As Bays moves from left to right on the stage, we hear each woman in various times and places, and witness the strands of experience that connect them.
Bays’ mother was in elementary school with Chittister; both women, as girls, sought refuge from terror in their households that were fueled by their fathers’ alcoholism and abuse.
Seeking freedom from fear, they found solace in books, in their diaries and journals, and in companionship and support in the homes of friends, in Bays’ case, and in Chittister’s, in the Benedictine convent which she joined as a novice in 1952.
Their paths diverge and come together as certain themes emerge: Struggling for standing, engaging in protest, embracing non-denominational spirituality, seeking self-understanding in times of change, teaching to embrace social justice, and loving music.
They both experience and resist intolerance, racism and sexism in the church, and, confidently, distance themselves from it.
Seeking to advance morality over religiosity, they take stands for life–more than birth, living free from poverty and duress–they attack the “enemies of our time: Power and profit,” and they assert their equality, resist silencing, and answer the call to leadership, in different ways to be sure.
As Chittister says, “The church needs women for its salvation,” I heard a strong echo from her disciple and supportive murmurs from the audience.
Bays’ performance is delivered with a heavy hand–Chittister’s compelling words–but also with a light touch–expressing the great good humor of both of these talented, courageous and resilient women.
The Rev. Dennis Crowley of Assumption Church and Bernice Anglin await start of 'Joan Chittister: her Story,' Sept. 15, 2017. Photo by Linda Stamto
Prophets and poets both, they are leading the new way, using public settings, churches, lecture halls and stages to have their voices heard, urging people, as Chittister says, “to live faithfully and to love radically, ” to be public thinkers so as to inspire openness to possibility, resisting retreat to past ways.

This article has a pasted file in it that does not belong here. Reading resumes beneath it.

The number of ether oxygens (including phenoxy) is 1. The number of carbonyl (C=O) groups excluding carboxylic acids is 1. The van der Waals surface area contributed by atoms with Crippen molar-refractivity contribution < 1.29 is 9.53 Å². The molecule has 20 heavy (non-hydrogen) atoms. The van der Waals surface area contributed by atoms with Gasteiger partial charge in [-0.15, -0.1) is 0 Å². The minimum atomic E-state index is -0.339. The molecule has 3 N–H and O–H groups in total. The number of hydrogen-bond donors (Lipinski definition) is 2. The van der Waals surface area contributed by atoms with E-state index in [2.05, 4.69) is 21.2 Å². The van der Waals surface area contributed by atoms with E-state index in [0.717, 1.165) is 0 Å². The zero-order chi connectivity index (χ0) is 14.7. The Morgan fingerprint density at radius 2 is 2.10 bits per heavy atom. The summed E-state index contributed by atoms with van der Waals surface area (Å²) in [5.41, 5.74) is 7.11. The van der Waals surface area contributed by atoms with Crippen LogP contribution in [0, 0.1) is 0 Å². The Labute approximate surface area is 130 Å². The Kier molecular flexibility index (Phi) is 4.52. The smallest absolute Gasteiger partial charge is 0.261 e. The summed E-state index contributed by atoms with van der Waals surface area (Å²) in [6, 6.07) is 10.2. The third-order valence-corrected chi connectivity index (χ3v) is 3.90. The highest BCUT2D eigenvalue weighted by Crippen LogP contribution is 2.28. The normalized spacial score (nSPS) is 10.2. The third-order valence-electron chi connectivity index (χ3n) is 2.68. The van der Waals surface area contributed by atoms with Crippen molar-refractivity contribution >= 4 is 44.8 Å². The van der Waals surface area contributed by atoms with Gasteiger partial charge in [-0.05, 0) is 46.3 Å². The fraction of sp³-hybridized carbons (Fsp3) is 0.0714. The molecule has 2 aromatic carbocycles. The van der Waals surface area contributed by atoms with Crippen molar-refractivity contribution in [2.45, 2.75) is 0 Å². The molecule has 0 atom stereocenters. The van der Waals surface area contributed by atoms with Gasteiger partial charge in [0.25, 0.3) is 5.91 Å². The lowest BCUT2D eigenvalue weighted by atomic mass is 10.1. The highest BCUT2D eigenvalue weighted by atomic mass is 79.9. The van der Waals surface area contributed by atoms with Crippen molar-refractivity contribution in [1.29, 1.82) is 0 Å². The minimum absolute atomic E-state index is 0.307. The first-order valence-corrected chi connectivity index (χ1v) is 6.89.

Billed as “a one woman play for all women,” Joan Chittister: Her Story, is so much more.
It is a play for men too, and especially for those who wear clerical collars; it is for all those who work for change in the church and more, for those who share faith in humanity, peace, spirituality and common purpose.
Bays’ appearance was supported in part by the Sophia Inclusive Catholic Community, whose roots are solidly in the tradition of Vatican II. Its mission was given a burst of energy and spirit tonight and Sister Joan Chittister and Teri Bays found themselves in good company.
....runs about one hour with no intermission and tells the story of Joan Chittister, her life and work through scenes, dialogues, actual letters, as well as portions of her books and speeches. The one-woman play portrays two women to tell the story of all women overcoming adversity and abuse. As the play progresses Joan addresses justice themes about life, women, interfaith, and spirituality. A small table, podium, 2 chairs and wireless microphone are needed.
Scroll back to the top of this website and click on the upper right corner: Booking Information.
Interested in a performance near you? There may be another organization or church in your area also interested. Please call or email to see if resources can be shared so a performance can be booked in your area.
The usual stipend is $1500. for an anticipated audience up to 300 people, slightly more for larger audiences. In addition, travel and housing expenses are expected.
There is more flexibility if there is more than one performance in an area.
Thank you for inquiring.